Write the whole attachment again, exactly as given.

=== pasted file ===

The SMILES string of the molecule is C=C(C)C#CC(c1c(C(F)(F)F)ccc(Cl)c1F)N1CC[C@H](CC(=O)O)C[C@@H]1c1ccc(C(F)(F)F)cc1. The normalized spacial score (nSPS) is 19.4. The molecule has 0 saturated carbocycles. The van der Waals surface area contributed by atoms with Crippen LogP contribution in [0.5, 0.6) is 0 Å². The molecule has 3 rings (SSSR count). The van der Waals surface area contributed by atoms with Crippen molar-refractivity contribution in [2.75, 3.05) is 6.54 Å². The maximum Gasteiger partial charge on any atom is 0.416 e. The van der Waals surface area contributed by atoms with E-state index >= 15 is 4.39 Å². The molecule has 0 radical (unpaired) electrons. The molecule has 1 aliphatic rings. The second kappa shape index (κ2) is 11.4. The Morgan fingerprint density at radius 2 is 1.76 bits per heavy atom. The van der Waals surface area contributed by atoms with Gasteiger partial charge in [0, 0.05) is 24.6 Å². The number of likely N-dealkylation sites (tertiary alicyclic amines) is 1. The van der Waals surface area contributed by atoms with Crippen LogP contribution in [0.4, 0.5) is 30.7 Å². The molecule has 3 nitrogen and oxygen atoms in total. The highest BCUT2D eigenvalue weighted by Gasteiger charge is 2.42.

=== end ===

The SMILES string of the molecule is C=C(C)C#CC(c1c(C(F)(F)F)ccc(Cl)c1F)N1CC[C@H](CC(=O)O)C[C@@H]1c1ccc(C(F)(F)F)cc1. The normalized spacial score (nSPS) is 19.4. The molecule has 0 saturated carbocycles. The van der Waals surface area contributed by atoms with Crippen LogP contribution in [0.5, 0.6) is 0 Å². The molecule has 3 rings (SSSR count). The van der Waals surface area contributed by atoms with Crippen molar-refractivity contribution in [2.75, 3.05) is 6.54 Å². The maximum Gasteiger partial charge on any atom is 0.416 e. The van der Waals surface area contributed by atoms with E-state index >= 15 is 4.39 Å². The molecule has 0 radical (unpaired) electrons. The molecule has 1 aliphatic rings. The second kappa shape index (κ2) is 11.4. The Morgan fingerprint density at radius 2 is 1.76 bits per heavy atom. The van der Waals surface area contributed by atoms with Gasteiger partial charge in [0, 0.05) is 24.6 Å². The number of likely N-dealkylation sites (tertiary alicyclic amines) is 1. The van der Waals surface area contributed by atoms with Crippen LogP contribution in [0.4, 0.5) is 30.7 Å². The molecule has 3 nitrogen and oxygen atoms in total. The highest BCUT2D eigenvalue weighted by Gasteiger charge is 2.42.